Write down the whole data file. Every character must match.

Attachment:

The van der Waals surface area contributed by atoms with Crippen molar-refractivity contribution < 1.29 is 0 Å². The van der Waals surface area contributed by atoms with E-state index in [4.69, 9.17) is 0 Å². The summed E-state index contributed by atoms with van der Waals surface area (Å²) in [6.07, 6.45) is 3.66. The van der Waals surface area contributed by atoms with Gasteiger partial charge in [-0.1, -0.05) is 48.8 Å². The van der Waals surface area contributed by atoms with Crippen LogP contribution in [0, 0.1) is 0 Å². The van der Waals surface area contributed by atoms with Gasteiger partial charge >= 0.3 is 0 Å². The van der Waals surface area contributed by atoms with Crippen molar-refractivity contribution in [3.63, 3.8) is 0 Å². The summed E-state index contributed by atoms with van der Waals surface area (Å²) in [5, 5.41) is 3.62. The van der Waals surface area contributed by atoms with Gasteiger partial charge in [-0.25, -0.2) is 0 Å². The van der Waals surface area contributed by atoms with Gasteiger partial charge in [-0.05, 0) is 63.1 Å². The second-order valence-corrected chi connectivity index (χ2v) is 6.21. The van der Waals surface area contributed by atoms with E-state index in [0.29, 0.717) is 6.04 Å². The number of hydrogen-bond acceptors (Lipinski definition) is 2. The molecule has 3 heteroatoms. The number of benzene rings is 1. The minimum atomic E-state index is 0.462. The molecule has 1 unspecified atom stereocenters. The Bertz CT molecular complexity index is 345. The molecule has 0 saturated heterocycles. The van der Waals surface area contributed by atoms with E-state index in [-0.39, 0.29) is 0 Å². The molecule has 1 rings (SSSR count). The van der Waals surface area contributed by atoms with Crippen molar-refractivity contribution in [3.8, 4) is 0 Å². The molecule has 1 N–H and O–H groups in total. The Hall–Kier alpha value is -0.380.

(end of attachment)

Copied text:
The van der Waals surface area contributed by atoms with Crippen molar-refractivity contribution < 1.29 is 0 Å². The van der Waals surface area contributed by atoms with E-state index in [4.69, 9.17) is 0 Å². The summed E-state index contributed by atoms with van der Waals surface area (Å²) in [6.07, 6.45) is 3.66. The van der Waals surface area contributed by atoms with Gasteiger partial charge in [-0.1, -0.05) is 48.8 Å². The van der Waals surface area contributed by atoms with Crippen LogP contribution in [0, 0.1) is 0 Å². The van der Waals surface area contributed by atoms with Gasteiger partial charge >= 0.3 is 0 Å². The van der Waals surface area contributed by atoms with Crippen molar-refractivity contribution in [3.63, 3.8) is 0 Å². The summed E-state index contributed by atoms with van der Waals surface area (Å²) in [5, 5.41) is 3.62. The van der Waals surface area contributed by atoms with Gasteiger partial charge in [-0.25, -0.2) is 0 Å². The van der Waals surface area contributed by atoms with Gasteiger partial charge in [-0.05, 0) is 63.1 Å². The second-order valence-corrected chi connectivity index (χ2v) is 6.21. The van der Waals surface area contributed by atoms with E-state index in [0.29, 0.717) is 6.04 Å². The number of hydrogen-bond acceptors (Lipinski definition) is 2. The molecule has 3 heteroatoms. The number of benzene rings is 1. The minimum atomic E-state index is 0.462. The molecule has 1 unspecified atom stereocenters. The Bertz CT molecular complexity index is 345. The molecule has 0 saturated heterocycles. The van der Waals surface area contributed by atoms with E-state index in [-0.39, 0.29) is 0 Å². The molecule has 1 rings (SSSR count). The van der Waals surface area contributed by atoms with Crippen molar-refractivity contribution in [3.8, 4) is 0 Å². The molecule has 1 N–H and O–H groups in total. The Hall–Kier alpha value is -0.380.